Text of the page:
For days, one of the biggest questions on Wall Street was whether a 27-year-old man would attend a meeting in New York City.
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Of course, this focus wasn’t on just any twenty-something -- it was on Mark Zuckerberg -- and not about just any meeting -- it was a powwow with big-time moneymen considering investing in social-networking titan Facebook.
But the intense attention being paid to Zuckerberg’s attendance at the kickoff to Facebook’s IPO road show misses a big point: his appearance would likely have little to no impact on the company’s share price.
After all, there is a massive amount of demand to get a piece of red-hot Facebook, and one could even argue that Zuckerberg should leave this delicate task to the professionals while he runs the social network from Silicon Valley.
“I wouldn’t worry about it too much,” billionaire investor Warren Buffett told FOX Business on Monday. “People know what Facebook is. It’s not a mystery that has to be explained -- except to me.”
With its 900 million users, Facebook is set to leap into the public markets later this month with a massive IPO that could raise $10.6 billion, which would be the largest global Internet offering ever.
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In general, it’s standard operating procedure for the CEO of a company to attend the IPO roadshow to offer investors their vision.
But it wasn’t known until minutes before the start of Facebook’s road show in Midtown Manhattan on Monday that Zuckerberg would in fact be in attendance -- and it still seems likely his role may be limited during events later this week.
However, it’s not unprecedented for a founding CEO of a technology company to take a back seat during the road show.
“I know when Microsoft had to do its road show I minimized the amount of time,” Bill Gates, co-founder of software maker Microsoft (MSFT), told FOX Business. “You’ve got to focus on what’s important. Making sure your product for end users is great is number one.”
Lynn Tyson, who led investor-relations at Dell (DELL) and PepsiCo (PEP), said often at tech companies the CEO cedes the spotlight in front of shareholders to lieutenants like the chief operating officer and the chief financial officer.
In this case, that job largely falls to Sheryl Sandberg, Facebook’s well-respected COO who Zuckerberg recruited from Google (GOOG).
“I don’t think whether or not he attends all of the meetings of the road show is going to have a significant impact on the ultimate valuation,” said Tyson. “In this day and age with everything being electronic, investors will have access to information whether he attends or not.”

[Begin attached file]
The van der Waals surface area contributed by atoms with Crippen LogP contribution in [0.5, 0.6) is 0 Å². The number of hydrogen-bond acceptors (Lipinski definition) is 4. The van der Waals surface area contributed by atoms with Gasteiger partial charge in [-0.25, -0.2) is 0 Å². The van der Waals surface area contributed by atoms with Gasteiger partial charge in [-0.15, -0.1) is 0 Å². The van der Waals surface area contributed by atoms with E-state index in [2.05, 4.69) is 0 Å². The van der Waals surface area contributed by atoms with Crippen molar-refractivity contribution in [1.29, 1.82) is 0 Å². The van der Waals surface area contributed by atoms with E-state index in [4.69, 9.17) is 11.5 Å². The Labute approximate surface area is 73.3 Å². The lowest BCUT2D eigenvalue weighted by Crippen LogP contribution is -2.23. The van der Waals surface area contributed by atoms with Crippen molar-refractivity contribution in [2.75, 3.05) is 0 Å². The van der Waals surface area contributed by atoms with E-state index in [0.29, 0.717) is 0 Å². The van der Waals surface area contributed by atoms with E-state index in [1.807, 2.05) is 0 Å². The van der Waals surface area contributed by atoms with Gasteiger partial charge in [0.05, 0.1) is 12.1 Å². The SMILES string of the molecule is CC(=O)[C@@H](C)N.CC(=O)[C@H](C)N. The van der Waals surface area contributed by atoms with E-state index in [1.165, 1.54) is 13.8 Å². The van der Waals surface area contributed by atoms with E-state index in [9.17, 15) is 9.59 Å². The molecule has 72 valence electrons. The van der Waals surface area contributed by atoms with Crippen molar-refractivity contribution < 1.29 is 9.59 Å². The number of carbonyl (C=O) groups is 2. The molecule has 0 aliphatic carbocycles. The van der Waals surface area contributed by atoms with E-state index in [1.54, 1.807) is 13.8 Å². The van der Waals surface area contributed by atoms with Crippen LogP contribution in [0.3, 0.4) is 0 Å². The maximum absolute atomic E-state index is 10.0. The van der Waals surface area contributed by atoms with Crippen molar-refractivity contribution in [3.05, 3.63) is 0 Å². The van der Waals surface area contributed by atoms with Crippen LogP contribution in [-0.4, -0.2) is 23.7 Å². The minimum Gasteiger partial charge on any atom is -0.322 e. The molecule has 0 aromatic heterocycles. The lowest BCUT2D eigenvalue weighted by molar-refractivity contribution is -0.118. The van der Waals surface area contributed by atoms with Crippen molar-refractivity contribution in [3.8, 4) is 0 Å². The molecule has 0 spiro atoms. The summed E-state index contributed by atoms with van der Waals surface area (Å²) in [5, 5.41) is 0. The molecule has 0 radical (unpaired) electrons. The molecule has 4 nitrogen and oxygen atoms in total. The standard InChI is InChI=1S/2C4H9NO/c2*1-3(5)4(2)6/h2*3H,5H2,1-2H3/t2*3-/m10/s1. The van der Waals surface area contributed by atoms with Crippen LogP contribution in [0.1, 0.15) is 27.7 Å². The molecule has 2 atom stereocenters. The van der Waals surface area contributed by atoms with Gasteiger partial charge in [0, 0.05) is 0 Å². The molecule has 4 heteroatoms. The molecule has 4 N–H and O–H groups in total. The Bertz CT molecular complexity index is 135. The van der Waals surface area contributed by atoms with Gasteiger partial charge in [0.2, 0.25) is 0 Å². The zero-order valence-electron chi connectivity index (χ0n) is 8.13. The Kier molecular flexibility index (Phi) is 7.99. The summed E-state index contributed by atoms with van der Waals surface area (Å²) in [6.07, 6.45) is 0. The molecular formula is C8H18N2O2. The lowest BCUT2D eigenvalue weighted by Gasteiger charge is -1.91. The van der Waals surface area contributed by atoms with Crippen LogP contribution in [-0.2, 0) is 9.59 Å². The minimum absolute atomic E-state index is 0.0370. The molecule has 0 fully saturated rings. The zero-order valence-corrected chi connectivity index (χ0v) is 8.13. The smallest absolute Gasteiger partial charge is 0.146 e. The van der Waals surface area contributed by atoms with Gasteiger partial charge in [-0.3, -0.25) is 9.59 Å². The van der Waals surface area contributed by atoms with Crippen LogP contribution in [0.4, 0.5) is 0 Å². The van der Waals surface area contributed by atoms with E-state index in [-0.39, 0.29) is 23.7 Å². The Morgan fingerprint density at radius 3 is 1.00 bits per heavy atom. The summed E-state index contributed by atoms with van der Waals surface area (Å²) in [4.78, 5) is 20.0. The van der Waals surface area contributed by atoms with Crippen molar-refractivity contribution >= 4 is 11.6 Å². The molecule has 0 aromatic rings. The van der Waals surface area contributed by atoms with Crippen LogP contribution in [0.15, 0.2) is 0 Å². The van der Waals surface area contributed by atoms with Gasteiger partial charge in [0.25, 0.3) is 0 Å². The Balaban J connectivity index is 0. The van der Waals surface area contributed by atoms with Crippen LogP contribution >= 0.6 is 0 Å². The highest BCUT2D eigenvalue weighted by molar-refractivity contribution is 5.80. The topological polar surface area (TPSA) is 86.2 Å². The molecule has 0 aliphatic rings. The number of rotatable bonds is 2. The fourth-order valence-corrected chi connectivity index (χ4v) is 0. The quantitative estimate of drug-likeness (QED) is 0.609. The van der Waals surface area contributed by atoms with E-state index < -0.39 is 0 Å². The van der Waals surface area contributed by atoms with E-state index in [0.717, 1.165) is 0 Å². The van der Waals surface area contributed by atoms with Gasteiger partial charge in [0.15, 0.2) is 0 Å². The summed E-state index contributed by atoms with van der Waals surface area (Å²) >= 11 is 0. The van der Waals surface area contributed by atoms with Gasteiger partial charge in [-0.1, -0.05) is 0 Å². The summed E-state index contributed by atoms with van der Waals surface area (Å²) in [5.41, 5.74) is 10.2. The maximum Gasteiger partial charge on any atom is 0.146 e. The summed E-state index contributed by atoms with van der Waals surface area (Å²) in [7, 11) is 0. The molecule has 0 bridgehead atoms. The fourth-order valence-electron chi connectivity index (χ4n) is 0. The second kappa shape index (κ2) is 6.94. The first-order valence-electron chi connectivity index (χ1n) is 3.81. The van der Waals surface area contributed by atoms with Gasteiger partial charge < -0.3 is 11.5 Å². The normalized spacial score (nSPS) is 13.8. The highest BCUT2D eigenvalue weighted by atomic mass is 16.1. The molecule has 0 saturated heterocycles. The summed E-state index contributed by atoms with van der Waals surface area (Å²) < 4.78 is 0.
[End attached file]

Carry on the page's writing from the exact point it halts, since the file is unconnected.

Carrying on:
When Google became a public company in 2004 it showed near disdain for the IPO process. Some people believe the Internet heavyweight’s approach to the IPO process resulted in it leaving money on the table.
But that appears to be less of a concern to technology companies because they often go public due to regulatory reasons and to create liquidity for employees who own stock, not necessarily to raise capital.
Still, there is little doubt investors on Monday would have been disappointed if Zuckerberg, who founded Facebook in 2004 out of his college dorm room, decided not to show up.
“As a visionary in how connectivity can help change things in society, investors will want to hear directly from Mark on that. You can’t replace him with anyone else because he’s the visionary,” said Tyson.
Ad Sales Questions Remain
If they do get to question Zuckerberg, potential shareholders are likely to ping him with questions about the future of Facebook’s advertising model, which only recently got off the ground.
Some advertisers have expressed skepticism about the benefits of buying ads on Facebook.
Facebook said first quarter ad sales jumped 37% year-over-year, but slipped 7.5% from the fourth quarter due to “seasonal trends” and shifting user growth.
Zuckerberg’s apparent reluctance to attend the road show does underscore his nontraditional way of running the business and could hint at how Facebook will treat the financial community in the years ahead.
“If he’s not making a personal effort to reach out to the most important investors, what does that signal? Does it say anything about their attitude toward the press or analysts?” said Brian Blau, research director at Gartner (IT). “Maybe there’s a natural antagonism there and maybe they’re trying to avoid” a conflict, he said.
At the end of the day, analysts and investors remain largely bullish about Facebook regardless of Zuckerberg’s whereabouts this week.
Last week Wedbush Securities slapped an “outperform” rating and a $44 price target on Facebook, which set an indicative IPO price range of $28 to $35 in regulatory filings.
David Menlow, president of IPOFinancial.com, told FOX Business Facebook’s IPO could “very easily triple” on its first day.
“We are in a feeding frenzy mode,” said Menlow.